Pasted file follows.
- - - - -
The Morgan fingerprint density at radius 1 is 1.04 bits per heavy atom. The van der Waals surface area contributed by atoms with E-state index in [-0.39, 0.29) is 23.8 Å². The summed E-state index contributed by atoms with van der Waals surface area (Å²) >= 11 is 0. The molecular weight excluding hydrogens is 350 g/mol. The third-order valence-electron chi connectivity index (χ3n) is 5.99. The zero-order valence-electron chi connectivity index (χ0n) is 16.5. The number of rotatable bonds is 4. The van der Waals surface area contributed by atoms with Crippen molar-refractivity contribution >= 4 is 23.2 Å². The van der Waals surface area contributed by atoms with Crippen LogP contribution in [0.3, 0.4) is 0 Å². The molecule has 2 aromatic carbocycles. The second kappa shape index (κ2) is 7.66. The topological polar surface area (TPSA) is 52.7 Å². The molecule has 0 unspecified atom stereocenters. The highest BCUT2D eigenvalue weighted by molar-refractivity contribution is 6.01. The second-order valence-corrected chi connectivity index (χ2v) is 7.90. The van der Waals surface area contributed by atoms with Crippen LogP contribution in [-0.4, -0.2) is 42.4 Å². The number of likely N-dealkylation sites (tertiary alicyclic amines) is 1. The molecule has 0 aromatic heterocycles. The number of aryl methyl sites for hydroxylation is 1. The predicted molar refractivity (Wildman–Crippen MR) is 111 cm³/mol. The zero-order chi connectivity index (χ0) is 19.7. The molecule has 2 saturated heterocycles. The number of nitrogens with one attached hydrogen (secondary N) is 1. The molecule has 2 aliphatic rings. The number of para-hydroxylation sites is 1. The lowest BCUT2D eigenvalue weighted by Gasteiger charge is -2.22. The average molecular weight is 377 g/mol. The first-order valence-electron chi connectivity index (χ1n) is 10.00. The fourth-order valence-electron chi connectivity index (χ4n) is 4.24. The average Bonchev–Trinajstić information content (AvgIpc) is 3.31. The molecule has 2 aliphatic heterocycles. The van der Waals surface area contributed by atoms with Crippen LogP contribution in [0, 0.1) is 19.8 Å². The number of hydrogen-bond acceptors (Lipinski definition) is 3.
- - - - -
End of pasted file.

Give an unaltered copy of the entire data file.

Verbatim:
The Morgan fingerprint density at radius 1 is 1.04 bits per heavy atom. The van der Waals surface area contributed by atoms with E-state index in [-0.39, 0.29) is 23.8 Å². The summed E-state index contributed by atoms with van der Waals surface area (Å²) >= 11 is 0. The molecular weight excluding hydrogens is 350 g/mol. The third-order valence-electron chi connectivity index (χ3n) is 5.99. The zero-order valence-electron chi connectivity index (χ0n) is 16.5. The number of rotatable bonds is 4. The van der Waals surface area contributed by atoms with Crippen molar-refractivity contribution >= 4 is 23.2 Å². The van der Waals surface area contributed by atoms with Crippen LogP contribution in [0.3, 0.4) is 0 Å². The molecule has 2 aromatic carbocycles. The second kappa shape index (κ2) is 7.66. The topological polar surface area (TPSA) is 52.7 Å². The molecule has 0 unspecified atom stereocenters. The highest BCUT2D eigenvalue weighted by molar-refractivity contribution is 6.01. The second-order valence-corrected chi connectivity index (χ2v) is 7.90. The van der Waals surface area contributed by atoms with Crippen LogP contribution in [-0.4, -0.2) is 42.4 Å². The number of likely N-dealkylation sites (tertiary alicyclic amines) is 1. The molecule has 0 aromatic heterocycles. The number of aryl methyl sites for hydroxylation is 1. The predicted molar refractivity (Wildman–Crippen MR) is 111 cm³/mol. The zero-order chi connectivity index (χ0) is 19.7. The molecule has 2 saturated heterocycles. The number of nitrogens with one attached hydrogen (secondary N) is 1. The molecule has 2 aliphatic rings. The number of para-hydroxylation sites is 1. The lowest BCUT2D eigenvalue weighted by Gasteiger charge is -2.22. The average molecular weight is 377 g/mol. The first-order valence-electron chi connectivity index (χ1n) is 10.00. The fourth-order valence-electron chi connectivity index (χ4n) is 4.24. The average Bonchev–Trinajstić information content (AvgIpc) is 3.31. The molecule has 2 aliphatic heterocycles. The van der Waals surface area contributed by atoms with Crippen LogP contribution in [0, 0.1) is 19.8 Å². The number of hydrogen-bond acceptors (Lipinski definition) is 3.